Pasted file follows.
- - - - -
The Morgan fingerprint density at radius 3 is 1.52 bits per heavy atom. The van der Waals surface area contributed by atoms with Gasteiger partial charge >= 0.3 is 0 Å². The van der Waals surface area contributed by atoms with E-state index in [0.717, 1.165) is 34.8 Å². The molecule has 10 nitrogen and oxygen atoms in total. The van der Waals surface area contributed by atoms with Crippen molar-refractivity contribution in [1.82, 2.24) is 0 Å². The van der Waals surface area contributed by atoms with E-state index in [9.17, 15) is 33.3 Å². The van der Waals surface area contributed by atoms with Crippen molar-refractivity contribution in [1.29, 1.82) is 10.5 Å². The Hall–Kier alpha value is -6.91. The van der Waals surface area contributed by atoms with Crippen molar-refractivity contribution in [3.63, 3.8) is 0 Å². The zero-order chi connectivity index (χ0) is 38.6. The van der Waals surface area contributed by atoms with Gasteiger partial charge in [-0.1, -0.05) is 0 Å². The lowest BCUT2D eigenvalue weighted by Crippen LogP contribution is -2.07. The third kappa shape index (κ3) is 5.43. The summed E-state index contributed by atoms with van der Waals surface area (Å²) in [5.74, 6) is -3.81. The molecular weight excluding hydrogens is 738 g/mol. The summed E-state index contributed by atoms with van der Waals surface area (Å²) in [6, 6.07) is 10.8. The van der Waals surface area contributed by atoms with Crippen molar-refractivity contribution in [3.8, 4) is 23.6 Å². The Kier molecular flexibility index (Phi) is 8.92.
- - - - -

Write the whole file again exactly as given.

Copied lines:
The Morgan fingerprint density at radius 3 is 1.52 bits per heavy atom. The van der Waals surface area contributed by atoms with Gasteiger partial charge >= 0.3 is 0 Å². The van der Waals surface area contributed by atoms with E-state index in [0.717, 1.165) is 34.8 Å². The molecule has 10 nitrogen and oxygen atoms in total. The van der Waals surface area contributed by atoms with Crippen molar-refractivity contribution in [1.82, 2.24) is 0 Å². The van der Waals surface area contributed by atoms with E-state index in [9.17, 15) is 33.3 Å². The van der Waals surface area contributed by atoms with Crippen molar-refractivity contribution in [1.29, 1.82) is 10.5 Å². The Hall–Kier alpha value is -6.91. The van der Waals surface area contributed by atoms with Crippen molar-refractivity contribution in [3.63, 3.8) is 0 Å². The zero-order chi connectivity index (χ0) is 38.6. The van der Waals surface area contributed by atoms with Gasteiger partial charge in [-0.1, -0.05) is 0 Å². The lowest BCUT2D eigenvalue weighted by Crippen LogP contribution is -2.07. The third kappa shape index (κ3) is 5.43. The summed E-state index contributed by atoms with van der Waals surface area (Å²) in [5.74, 6) is -3.81. The molecular weight excluding hydrogens is 738 g/mol. The summed E-state index contributed by atoms with van der Waals surface area (Å²) in [6, 6.07) is 10.8. The van der Waals surface area contributed by atoms with Crippen molar-refractivity contribution in [3.8, 4) is 23.6 Å². The Kier molecular flexibility index (Phi) is 8.92.